- Impeachment initiates the Constitutionaly specified power of removal for government officials including judges and US attorneys. Article 1, section 2 The House of Representatives shall choose their speaker and other officers; and shall have the sole power of impeachment. Impeachment in the House can be initiated by petition of citizens, state assemblies, grand juries, and members of the House according to  Jeffersons Rules § 603.75.68.130.45 16:26, 27 April 2007 (UTC)
- A direct proposition to impeach is a question of high privilege in the House and at once supersedes business otherwise in order under the rules governing the order of business. ... Where a resolution of investigation positively proposes impeachment or suggests that end, it has been admitted as of privilege. 22.214.171.124 16:26, 27 April 2007 (UTC)
- there are various methods of setting an impeachment in motion: by charges made on the floor on the responsibility of a Member or Delegate; by charges preferred by a memorial, which is usually referred to a committee for examination; by a resolution dropped in the hopper by a Member and referred to a committee; by a message from the President; by charges transmitted from the legislature of a State or territory or from a grand jury…”126.96.36.199 16:26, 27 April 2007 (UTC)
- Impeachment is raised in the House of Representatives and perfected by trial in the Senate. Article 1 section 8 Congress shall have the power to (list of eneumerated powers)... To make all laws which shall be necessary and proper for carrying into execution the foregoing powers, and all other powers vested by this Constitution in the government of the United States, or in any department or officer thereof.188.8.131.52 16:26, 27 April 2007 (UTC)
- The Senate shall have the sole power to try all impeachments. When sitting for that purpose, they shall be on oath or affirmation. When the President of the United States is tried, the Chief Justice shall preside: And no person shall be convicted without the concurrence of two thirds of the members present. Judgment in cases of impeachment shall not extend further than to removal Interestingly the constitution provides this as the sole means of removal including in the case of the US attorneys though it has been argued back and forth for two hundred years.184.108.40.206 16:26, 27 April 2007 (UTC)
This last, unsigned comment, is confusing. Fortas was denied confirmation, not impeached, and Douglas suffered sever health problems due to advanced old age, but was not removed.HarvardOxon 22:21, 7 November 2006 (UTC)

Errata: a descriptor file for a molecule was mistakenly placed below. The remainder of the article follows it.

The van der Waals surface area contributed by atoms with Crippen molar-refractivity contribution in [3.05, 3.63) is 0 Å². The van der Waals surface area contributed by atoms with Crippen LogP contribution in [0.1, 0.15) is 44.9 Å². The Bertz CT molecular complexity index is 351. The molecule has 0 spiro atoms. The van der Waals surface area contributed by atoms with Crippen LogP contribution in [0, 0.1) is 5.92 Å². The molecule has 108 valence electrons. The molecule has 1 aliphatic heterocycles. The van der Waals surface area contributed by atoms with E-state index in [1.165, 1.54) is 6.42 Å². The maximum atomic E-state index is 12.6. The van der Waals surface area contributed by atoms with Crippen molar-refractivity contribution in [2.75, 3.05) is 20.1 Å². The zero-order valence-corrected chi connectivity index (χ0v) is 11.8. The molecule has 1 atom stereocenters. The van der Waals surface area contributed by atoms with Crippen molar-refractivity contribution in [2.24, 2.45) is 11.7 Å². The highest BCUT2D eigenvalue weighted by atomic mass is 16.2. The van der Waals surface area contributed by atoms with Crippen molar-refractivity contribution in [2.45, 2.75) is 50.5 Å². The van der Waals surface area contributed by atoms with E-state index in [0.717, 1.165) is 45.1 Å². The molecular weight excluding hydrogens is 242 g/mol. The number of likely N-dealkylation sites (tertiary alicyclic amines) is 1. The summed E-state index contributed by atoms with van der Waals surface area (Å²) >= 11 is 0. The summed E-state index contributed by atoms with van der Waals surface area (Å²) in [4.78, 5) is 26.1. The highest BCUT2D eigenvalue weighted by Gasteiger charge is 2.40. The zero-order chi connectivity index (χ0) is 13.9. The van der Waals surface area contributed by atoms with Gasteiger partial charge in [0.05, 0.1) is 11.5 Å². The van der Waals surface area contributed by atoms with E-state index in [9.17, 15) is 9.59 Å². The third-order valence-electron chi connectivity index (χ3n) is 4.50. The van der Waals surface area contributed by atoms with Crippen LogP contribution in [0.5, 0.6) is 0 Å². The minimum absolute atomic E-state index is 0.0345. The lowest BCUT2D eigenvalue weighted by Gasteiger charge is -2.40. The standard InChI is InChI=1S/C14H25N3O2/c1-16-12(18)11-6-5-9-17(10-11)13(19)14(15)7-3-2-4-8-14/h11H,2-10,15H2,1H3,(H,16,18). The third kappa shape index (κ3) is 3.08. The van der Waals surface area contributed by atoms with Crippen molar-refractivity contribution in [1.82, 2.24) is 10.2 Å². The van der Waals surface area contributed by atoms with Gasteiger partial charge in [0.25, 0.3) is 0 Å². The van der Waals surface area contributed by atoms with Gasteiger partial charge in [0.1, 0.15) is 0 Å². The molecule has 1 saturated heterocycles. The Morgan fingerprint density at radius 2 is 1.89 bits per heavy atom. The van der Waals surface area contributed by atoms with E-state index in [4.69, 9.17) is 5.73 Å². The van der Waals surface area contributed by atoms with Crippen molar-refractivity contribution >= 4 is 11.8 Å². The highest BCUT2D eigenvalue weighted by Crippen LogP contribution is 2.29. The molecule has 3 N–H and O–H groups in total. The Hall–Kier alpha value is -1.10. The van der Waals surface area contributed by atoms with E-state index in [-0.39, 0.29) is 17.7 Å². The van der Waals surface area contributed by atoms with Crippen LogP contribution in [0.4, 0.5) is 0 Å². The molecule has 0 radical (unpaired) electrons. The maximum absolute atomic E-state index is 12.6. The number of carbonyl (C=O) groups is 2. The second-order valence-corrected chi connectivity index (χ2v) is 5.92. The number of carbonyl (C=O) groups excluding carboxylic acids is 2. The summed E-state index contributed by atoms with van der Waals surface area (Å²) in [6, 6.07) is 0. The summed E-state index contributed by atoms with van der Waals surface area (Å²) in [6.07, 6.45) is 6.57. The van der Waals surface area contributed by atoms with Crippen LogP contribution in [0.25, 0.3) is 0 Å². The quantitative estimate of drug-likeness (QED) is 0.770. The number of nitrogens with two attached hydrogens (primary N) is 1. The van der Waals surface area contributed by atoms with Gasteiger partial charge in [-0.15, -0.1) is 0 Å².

Fortas was an associate justice from 1965, and due to a scandal, and the beginning of impeachment proceedings in 1969, he was forced to resign. Douglas had to endure impeachment hearings, which failed in 1970Ericl 19:22, 31 December 2006 (UTC)
Impeachment in the States Question
National Governors Association website (http://www.nga.org/portal/site/nga/menuitem.29fab9fb4add37305ddcbeeb501010a0/?vgnextoid=dc89224971c81010VgnVCM1000001a01010aRCRD&vgnextchannel=e449a0ca9e3f1010VgnVCM1000001a01010aRCRD) says: POWELL CLAYTON, Arkansas's ninth governor, ....During the Civil War, he joined the Union army, served as captain of the First Kansas Infantry, and rose to the rank of brigadier general. Relocating to Arkansas after the war, Clayton crusaded for the adoption of the 1868 state constitution, which readmitted Arkansas to the Union. That same year he ran unopposed for the governor's office, and on July 2, 1868 he was sworn into office. During his tenure in office, violence was escalating due to the organization of the Ku Klux Klan in April 1868. He proclaimed martial law in 11 counties and organized a black militia to restore order and hunt down members of the Ku Klux Klan. Clayton had many political enemies who tried numerous times to impugn his character and reputation. He was investigated by the U.S. Congress, and impeached by the Arkansas Legislature, but both times the charges were dropped. On January 11, 1871, Clayton was elected to the U.S. Senate, and on March 17, 1871, he resigned from the governor's office....
But I can't find much info on his being impeached. he is not listed in this article and in his wikipedia entry (Powell Clayton), impeachment is not mentioned. Does anybody have more info on whether or not he should be in the list of impeached governors?
Yes he should. I added Huey Long to the list, since he was famously impeached and aquitted.
dates of impeachment